Feel free to jump into the conversation about this topic, ask questions, get updates, and provide feedback. All that will be happening in the #in-field-update channel at the .NET nanoFramework Discord community.

.NET nanoFramework has joined the .NET Foundation!

We have some great news to share: .NET nanoFramework has reached an important milestone by joining the .NET Foundation!

This is kind of a “return home” for the project. Despite being, undoubtedly, connected to .NET because of its roots, the programming language, and the tools it uses, it was not exactly part of the family. Now it is.

The .NET ecosystem has grown a lot. From desktop to cloud, AI, IoT, and smaller devices, it is now virtually everywhere. Even though there are “official” solutions for embedded systems (from Azure Sphere to, more recently, Azure RTOS and friends) those are somewhat “out of ecosystem” in the sense that developers have to keep using the traditional C/C++ in order to code for such devices. If one wants to code in C#, the smallest you can aim to reach out to is a Raspberry PI.
.NET nanoFramework extends .NET’s ability use to really small and constrained devices. Yes, there are a couple of similar offers out there, but none are Open Source. And none of those allows coding for Expressif ESP32; or ST Microelectronics STM32F0/L0/F4 (to name just a few); or Texas Instruments CC3220 and CC1352; or NXP MIMXRT1060 EVK; or any other new target device that can easily be added.

It is our expectation that this will boost the project in many ways. Such has:

  • Visibility. This is one is kind of obvious, right? Considering that this is one of the goals of the .NET Foundation, more developers will become aware of the project, will start to use it and, hopefully, in the good spirit of Open Source, will give back to the project, ultimately allowing us to move faster and increase the overall quality.
  • Easier access to the .NET teams that we depend most upon, or that have impact on the project. These are Visual Studio, VS extensibility, .NET project system and such. Every now and then we bump into bugs/changes that break stuff and being able to report and discuss things quicker and easily is invaluable. Being able to pass along our suggestions and “needs” can only be positive for the continuous grow and overall quality of the project.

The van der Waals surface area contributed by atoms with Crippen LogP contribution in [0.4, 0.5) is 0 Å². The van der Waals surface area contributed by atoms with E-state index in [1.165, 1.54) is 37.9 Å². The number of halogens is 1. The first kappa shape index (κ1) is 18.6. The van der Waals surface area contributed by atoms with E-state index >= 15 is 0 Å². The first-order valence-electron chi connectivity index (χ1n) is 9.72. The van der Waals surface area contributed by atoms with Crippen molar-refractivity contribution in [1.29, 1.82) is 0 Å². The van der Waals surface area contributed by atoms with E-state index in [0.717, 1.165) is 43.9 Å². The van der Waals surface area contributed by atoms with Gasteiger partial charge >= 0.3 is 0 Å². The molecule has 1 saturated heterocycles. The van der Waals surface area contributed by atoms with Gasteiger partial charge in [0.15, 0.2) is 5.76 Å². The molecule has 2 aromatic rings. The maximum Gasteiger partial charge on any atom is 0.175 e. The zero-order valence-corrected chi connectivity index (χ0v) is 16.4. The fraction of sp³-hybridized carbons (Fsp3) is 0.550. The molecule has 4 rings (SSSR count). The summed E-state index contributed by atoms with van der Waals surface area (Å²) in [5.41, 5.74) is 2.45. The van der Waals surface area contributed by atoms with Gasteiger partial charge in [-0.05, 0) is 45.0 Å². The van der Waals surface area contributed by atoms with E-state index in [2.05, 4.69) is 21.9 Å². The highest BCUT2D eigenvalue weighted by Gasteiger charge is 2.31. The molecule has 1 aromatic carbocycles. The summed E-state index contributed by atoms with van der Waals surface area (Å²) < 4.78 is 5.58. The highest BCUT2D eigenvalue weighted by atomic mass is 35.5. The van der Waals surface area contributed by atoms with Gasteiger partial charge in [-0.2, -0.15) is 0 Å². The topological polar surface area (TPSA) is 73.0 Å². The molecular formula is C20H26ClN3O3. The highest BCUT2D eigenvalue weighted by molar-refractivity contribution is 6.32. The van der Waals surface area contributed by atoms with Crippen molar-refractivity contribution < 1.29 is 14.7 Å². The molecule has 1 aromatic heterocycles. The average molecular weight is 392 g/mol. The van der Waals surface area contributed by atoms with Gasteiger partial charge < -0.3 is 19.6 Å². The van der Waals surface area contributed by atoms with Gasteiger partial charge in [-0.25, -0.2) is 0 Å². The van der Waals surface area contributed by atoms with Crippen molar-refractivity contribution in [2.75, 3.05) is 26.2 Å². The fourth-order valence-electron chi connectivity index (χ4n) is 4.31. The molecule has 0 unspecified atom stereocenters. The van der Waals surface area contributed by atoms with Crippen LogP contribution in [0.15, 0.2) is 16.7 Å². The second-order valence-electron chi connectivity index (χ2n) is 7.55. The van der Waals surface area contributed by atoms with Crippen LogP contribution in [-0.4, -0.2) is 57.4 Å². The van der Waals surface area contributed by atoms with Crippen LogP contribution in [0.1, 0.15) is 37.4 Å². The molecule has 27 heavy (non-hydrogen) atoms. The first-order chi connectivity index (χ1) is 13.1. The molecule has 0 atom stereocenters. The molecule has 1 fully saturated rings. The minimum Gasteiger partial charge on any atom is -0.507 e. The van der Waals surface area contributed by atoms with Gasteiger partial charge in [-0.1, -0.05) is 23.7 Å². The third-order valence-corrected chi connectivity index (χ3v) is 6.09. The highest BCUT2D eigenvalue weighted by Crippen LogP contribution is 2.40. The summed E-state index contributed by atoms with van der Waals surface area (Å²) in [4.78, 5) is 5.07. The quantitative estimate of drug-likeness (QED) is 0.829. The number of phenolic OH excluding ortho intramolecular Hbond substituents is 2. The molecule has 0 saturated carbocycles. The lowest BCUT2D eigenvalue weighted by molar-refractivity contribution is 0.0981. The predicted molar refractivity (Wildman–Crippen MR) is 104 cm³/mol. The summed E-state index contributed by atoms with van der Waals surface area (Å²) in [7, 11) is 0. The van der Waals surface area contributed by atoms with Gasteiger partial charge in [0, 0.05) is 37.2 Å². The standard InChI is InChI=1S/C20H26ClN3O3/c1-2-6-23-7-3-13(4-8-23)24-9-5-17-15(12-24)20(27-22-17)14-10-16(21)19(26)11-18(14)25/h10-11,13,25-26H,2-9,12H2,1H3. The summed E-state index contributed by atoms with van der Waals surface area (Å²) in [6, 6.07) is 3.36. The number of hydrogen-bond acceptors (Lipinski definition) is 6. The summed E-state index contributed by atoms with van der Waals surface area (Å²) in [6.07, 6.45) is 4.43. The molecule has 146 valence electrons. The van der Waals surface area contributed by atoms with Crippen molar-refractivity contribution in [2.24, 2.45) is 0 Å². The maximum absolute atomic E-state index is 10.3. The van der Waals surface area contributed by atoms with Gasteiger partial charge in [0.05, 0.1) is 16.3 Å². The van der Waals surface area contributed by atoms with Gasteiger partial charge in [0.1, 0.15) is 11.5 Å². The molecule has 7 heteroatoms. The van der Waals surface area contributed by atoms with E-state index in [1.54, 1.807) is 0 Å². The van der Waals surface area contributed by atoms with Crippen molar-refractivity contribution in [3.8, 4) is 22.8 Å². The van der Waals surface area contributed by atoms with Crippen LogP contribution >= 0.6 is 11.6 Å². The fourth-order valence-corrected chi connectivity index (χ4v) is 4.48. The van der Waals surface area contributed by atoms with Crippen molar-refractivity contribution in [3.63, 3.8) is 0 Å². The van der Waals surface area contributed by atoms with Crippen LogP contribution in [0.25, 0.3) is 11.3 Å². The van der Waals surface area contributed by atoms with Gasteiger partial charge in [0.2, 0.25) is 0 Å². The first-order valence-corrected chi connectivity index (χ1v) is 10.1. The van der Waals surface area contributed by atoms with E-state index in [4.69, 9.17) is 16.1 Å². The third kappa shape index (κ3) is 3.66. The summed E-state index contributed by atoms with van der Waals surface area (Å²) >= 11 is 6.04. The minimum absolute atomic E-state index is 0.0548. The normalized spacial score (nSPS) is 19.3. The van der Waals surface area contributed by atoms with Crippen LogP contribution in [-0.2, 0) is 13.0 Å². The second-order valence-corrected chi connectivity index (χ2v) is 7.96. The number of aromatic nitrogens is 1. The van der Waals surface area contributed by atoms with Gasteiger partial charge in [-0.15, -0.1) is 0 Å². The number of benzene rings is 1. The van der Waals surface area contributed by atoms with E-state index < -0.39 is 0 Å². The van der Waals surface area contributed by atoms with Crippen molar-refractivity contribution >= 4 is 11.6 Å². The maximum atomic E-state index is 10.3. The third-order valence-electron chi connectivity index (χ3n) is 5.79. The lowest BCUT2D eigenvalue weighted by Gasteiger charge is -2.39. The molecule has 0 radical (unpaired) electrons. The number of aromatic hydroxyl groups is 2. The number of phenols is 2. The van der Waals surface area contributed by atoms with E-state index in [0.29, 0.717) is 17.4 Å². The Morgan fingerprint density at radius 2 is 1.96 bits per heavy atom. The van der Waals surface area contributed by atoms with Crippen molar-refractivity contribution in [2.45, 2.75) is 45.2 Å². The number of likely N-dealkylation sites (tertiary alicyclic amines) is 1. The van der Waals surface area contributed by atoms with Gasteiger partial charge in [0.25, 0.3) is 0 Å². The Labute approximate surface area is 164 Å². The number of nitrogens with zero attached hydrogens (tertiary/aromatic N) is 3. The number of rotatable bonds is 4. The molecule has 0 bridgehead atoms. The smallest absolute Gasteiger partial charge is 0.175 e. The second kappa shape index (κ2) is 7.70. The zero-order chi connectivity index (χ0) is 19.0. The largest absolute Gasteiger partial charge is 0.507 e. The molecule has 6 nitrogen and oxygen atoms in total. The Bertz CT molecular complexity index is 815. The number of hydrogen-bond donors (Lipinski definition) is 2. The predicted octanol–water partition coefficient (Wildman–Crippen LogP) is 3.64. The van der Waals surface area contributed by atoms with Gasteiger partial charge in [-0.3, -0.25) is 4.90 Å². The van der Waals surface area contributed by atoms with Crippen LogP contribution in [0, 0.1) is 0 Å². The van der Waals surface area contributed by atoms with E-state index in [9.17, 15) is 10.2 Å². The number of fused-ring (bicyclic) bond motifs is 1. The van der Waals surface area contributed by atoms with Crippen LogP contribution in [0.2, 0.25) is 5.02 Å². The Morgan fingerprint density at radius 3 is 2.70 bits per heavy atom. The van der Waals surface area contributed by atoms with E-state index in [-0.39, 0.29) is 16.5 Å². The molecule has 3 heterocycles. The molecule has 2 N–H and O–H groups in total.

• Tighter integration with the .NET ecosystem. As it is now, .NET nanoFramework is perfectly usable and integrated in the key aspects and tools including Visual Studio, libraries available through NuGet etc. But we, admittedly, have some pain points that could easily go away providing that such integration can happen. Starting with the Project System, having a dedicated target framework identifier would make our life so much easier. Extend Unit Testing framework so that we can have it on our projects and finally unifying APIs. We have already started walking down this path with conversations with the .NET Core IoT team, so the first visible changes are due shortly.

A thank you note is due to all the people that paved the way and made this possible. When .NET Micro Framework was launched a long time ago and showed that writing C# code for microcontrollers was possible. And, of course, open sourced it! .NET nanoFramework sure is a lot different from what was .NETMF back then, but we are standing on the shoulders of giants and we owe a lot to those very smart and talented people.

All in all, it is a positive event that can only bring good things for the project. We are very happy that it is happening, and it sure feels like a recognition for all the immense effort that a handful of people have poured into .NET nanoFramework for the last 4 years.

A lot of great achievements are ahead of us for sure. Let’s make that happen!

PS: We hate to see wasted talent and positive energy! Join our Discord community. Fork our samples repo. Grab open issues. Fix bugs. Contribute with new features. Write a project for Hackster.io. Have fun with .NET nanoFramework!

Changing licensing to MIT

As some of you may have noticed: we have changed the licensing terms of some of our repositories.

Until yesterday, there were two licenses across our repos: Apache 2.0 and MIT. The oldest ones were under Apache 2.0 and newest ones under MIT.

Being both the “permissive ones” and, in practice, without much difference between them we thought on making it simpler for everyone (both hobbyists/personal users and companies/commercial users) and unify them.

We have decided to go with the MIT one because of its simplicity and openness, which is in the spirit of what has been done since the .NET nanoFramework project started.

No big deal, most will say, but we hope that this is another step on consolidating the project’s organization and openness.

Have fun!